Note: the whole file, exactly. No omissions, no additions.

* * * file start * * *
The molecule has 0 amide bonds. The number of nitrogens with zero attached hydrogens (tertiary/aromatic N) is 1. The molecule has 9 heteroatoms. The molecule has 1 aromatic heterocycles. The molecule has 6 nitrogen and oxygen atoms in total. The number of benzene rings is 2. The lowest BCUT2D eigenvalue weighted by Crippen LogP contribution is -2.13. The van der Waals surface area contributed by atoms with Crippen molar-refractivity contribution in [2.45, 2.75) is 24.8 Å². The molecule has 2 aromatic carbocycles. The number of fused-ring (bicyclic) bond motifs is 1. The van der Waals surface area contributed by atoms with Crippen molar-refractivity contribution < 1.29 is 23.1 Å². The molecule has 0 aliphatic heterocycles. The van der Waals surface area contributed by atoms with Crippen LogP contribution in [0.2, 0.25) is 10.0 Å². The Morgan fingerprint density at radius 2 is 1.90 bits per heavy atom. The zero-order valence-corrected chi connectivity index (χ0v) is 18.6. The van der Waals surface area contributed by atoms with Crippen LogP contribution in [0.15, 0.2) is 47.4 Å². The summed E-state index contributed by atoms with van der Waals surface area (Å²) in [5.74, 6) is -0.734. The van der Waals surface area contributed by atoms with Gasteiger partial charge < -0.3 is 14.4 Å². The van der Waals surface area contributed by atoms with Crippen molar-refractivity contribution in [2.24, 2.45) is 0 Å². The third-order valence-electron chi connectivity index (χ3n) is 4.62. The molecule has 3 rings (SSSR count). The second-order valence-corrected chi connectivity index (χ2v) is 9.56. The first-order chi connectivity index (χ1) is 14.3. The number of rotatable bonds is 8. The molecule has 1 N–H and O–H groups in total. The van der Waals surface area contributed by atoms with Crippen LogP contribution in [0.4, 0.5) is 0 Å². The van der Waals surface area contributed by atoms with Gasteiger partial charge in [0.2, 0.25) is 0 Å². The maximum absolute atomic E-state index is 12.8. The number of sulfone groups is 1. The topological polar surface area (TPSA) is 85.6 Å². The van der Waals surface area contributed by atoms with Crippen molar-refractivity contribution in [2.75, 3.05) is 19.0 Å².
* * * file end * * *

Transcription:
The molecule has 0 amide bonds. The number of nitrogens with zero attached hydrogens (tertiary/aromatic N) is 1. The molecule has 9 heteroatoms. The molecule has 1 aromatic heterocycles. The molecule has 6 nitrogen and oxygen atoms in total. The number of benzene rings is 2. The lowest BCUT2D eigenvalue weighted by Crippen LogP contribution is -2.13. The van der Waals surface area contributed by atoms with Crippen molar-refractivity contribution in [2.45, 2.75) is 24.8 Å². The molecule has 2 aromatic carbocycles. The number of fused-ring (bicyclic) bond motifs is 1. The van der Waals surface area contributed by atoms with Crippen molar-refractivity contribution < 1.29 is 23.1 Å². The molecule has 0 aliphatic heterocycles. The van der Waals surface area contributed by atoms with Crippen LogP contribution in [0.2, 0.25) is 10.0 Å². The Morgan fingerprint density at radius 2 is 1.90 bits per heavy atom. The zero-order valence-corrected chi connectivity index (χ0v) is 18.6. The van der Waals surface area contributed by atoms with Crippen LogP contribution in [0.15, 0.2) is 47.4 Å². The summed E-state index contributed by atoms with van der Waals surface area (Å²) in [5.74, 6) is -0.734. The van der Waals surface area contributed by atoms with Gasteiger partial charge < -0.3 is 14.4 Å². The van der Waals surface area contributed by atoms with Crippen molar-refractivity contribution in [2.24, 2.45) is 0 Å². The third-order valence-electron chi connectivity index (χ3n) is 4.62. The molecule has 3 rings (SSSR count). The second-order valence-corrected chi connectivity index (χ2v) is 9.56. The first-order chi connectivity index (χ1) is 14.3. The number of rotatable bonds is 8. The molecule has 1 N–H and O–H groups in total. The van der Waals surface area contributed by atoms with Crippen LogP contribution in [0.4, 0.5) is 0 Å². The van der Waals surface area contributed by atoms with Gasteiger partial charge in [0.2, 0.25) is 0 Å². The maximum absolute atomic E-state index is 12.8. The number of sulfone groups is 1. The topological polar surface area (TPSA) is 85.6 Å². The van der Waals surface area contributed by atoms with Crippen molar-refractivity contribution in [2.75, 3.05) is 19.0 Å².